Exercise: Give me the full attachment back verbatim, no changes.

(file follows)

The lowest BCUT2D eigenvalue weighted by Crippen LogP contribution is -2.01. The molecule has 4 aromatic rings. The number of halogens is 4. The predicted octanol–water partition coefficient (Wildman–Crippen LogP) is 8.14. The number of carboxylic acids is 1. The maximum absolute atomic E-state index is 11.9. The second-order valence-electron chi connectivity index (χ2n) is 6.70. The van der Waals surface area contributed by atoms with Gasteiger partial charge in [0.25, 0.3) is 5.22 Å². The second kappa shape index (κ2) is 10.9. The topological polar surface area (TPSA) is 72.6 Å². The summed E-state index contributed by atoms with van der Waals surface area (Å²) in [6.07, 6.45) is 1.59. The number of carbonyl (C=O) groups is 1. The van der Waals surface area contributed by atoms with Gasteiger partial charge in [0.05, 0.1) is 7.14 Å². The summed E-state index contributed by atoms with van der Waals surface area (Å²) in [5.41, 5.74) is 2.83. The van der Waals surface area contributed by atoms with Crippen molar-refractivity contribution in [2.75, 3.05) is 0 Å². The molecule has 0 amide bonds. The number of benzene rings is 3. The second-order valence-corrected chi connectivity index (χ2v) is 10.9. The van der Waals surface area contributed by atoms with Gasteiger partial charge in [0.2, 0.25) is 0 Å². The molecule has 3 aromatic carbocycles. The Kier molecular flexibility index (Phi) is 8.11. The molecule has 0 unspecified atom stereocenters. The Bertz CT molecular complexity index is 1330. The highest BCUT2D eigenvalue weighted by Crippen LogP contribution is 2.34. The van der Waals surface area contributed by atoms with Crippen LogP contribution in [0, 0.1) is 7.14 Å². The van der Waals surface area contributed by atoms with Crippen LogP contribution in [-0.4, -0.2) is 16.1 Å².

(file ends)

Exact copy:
The lowest BCUT2D eigenvalue weighted by Crippen LogP contribution is -2.01. The molecule has 4 aromatic rings. The number of halogens is 4. The predicted octanol–water partition coefficient (Wildman–Crippen LogP) is 8.14. The number of carboxylic acids is 1. The maximum absolute atomic E-state index is 11.9. The second-order valence-electron chi connectivity index (χ2n) is 6.70. The van der Waals surface area contributed by atoms with Gasteiger partial charge in [0.25, 0.3) is 5.22 Å². The second kappa shape index (κ2) is 10.9. The topological polar surface area (TPSA) is 72.6 Å². The summed E-state index contributed by atoms with van der Waals surface area (Å²) in [6.07, 6.45) is 1.59. The number of carbonyl (C=O) groups is 1. The van der Waals surface area contributed by atoms with Gasteiger partial charge in [0.05, 0.1) is 7.14 Å². The summed E-state index contributed by atoms with van der Waals surface area (Å²) in [5.41, 5.74) is 2.83. The van der Waals surface area contributed by atoms with Crippen molar-refractivity contribution in [2.75, 3.05) is 0 Å². The molecule has 0 amide bonds. The number of benzene rings is 3. The second-order valence-corrected chi connectivity index (χ2v) is 10.9. The van der Waals surface area contributed by atoms with Gasteiger partial charge in [0.2, 0.25) is 0 Å². The molecule has 3 aromatic carbocycles. The Kier molecular flexibility index (Phi) is 8.11. The molecule has 0 unspecified atom stereocenters. The Bertz CT molecular complexity index is 1330. The highest BCUT2D eigenvalue weighted by Crippen LogP contribution is 2.34. The van der Waals surface area contributed by atoms with Crippen LogP contribution in [0, 0.1) is 7.14 Å². The van der Waals surface area contributed by atoms with Crippen LogP contribution in [-0.4, -0.2) is 16.1 Å².